Being a vegetarian, I felt in heaven as every bite of the dishes I tried was magical and so very delicious. Spicy yet delicately prepared curries were cheap and packed with flavour. Stuffed mushrooms and Momos were on the top of my list. Momos, a famous delicacy in Nepal, is a dumpling filled with delicious vegetables and spices.
While chit-chatting with a server, he was intrigued to find out that I was a vegetarian even though I was a Muslim. I had to make the connection and explain how the animals in modern day factory farms are raised and treated. Animal cruelty, as I explained to him, is incompatible with Islam.
One of my favourite restaurants was a second floor cafe called Hangout where I tried their traditional thukpa soup and stuffed mushrooms. The taste was simply hypnotising. Moreover, acquainting local thali and falafel sandwich wraps was yet another good decision as they both were very cheap. The falafel with its creamy, rich sauces made it an irresistible party for my taste buds. The traditional thali usually came with two curries, white rice, pickles and a few fresh vegetables.
Ayurvedic medicine is an ancient practice with roots stemming from India. Herbs, oils and various natural treatments offer simple yet effective healing, without the horrible side effects of modern day pharmaceuticals. One of my new friends decided to buy a few for treating an autoimmune condition. Hence, we were directed to Rani Bari road by a local, which is a 10-minute drive from Thamel. There we saw a plethora of Ayurvedic shops, displaying hundreds of bottles of herbs and oils. We stepped into a tiny, corner pharmacy which was owned and operated by a couple in their late 40’s. When we finished shopping, they presented the bill and we were taken aback by how expensive they were. We willed to escape, leaving the herbs behind, but given the shopkeeper’s persistence, we ended up buying herbs that were worth a 100 falafel sandwiches. Bad luck!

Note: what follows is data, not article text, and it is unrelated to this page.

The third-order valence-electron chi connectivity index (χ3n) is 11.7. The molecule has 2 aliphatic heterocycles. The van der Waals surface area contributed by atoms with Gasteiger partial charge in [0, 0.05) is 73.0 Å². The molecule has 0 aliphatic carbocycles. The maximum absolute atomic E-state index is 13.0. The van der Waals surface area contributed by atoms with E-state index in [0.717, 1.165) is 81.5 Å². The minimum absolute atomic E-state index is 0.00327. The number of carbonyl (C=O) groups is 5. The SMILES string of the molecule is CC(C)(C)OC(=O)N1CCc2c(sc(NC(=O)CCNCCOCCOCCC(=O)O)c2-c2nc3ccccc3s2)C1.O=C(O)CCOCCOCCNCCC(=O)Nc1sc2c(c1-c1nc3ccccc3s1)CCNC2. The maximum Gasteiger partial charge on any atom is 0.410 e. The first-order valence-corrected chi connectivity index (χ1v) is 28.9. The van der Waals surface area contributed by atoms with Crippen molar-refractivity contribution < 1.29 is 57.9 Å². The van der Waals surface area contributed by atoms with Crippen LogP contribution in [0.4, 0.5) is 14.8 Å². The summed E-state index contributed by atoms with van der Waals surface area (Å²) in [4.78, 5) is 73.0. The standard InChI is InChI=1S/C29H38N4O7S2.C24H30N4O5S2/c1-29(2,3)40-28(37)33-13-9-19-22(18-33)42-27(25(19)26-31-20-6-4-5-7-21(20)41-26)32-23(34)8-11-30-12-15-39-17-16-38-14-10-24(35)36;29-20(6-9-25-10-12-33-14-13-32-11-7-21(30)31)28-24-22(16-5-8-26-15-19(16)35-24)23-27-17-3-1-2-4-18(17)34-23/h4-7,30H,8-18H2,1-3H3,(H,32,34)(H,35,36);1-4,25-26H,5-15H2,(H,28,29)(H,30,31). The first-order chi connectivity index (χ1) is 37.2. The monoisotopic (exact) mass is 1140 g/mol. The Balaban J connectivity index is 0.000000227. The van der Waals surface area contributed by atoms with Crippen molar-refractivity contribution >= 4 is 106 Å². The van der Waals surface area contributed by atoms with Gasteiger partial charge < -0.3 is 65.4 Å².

The vast majority of people were hospitable, friendly and seemed very honest. The restaurants, food and the safety it offered were some of my favourite aspects of Nepal, and I felt incredibly comfortable at all times. Kathmandu is engrossed in poverty and overwhelming pollution, but within this fabric are incredible sights, fabulous history, rich culture and, if you dig a bit deeper, some of the kindest people on Earth. Nepal is a country caught in between eastern philosophy and the desire to be westernised. I would go back in a heartbeat and explore the northern areas of Nepal like Pokhara, known for its beauty and adventurous nature.
As I sat, for the last time, on my hotel’s rooftop, I realised that Nepal has left an emblem on my soul in the most unexpected of ways. In all this chaos and noise, I found happiness, and dare I say, peace. Although I experienced so many mixed emotions there, my trip was one I’ll never forget, and cherish for all my days to come.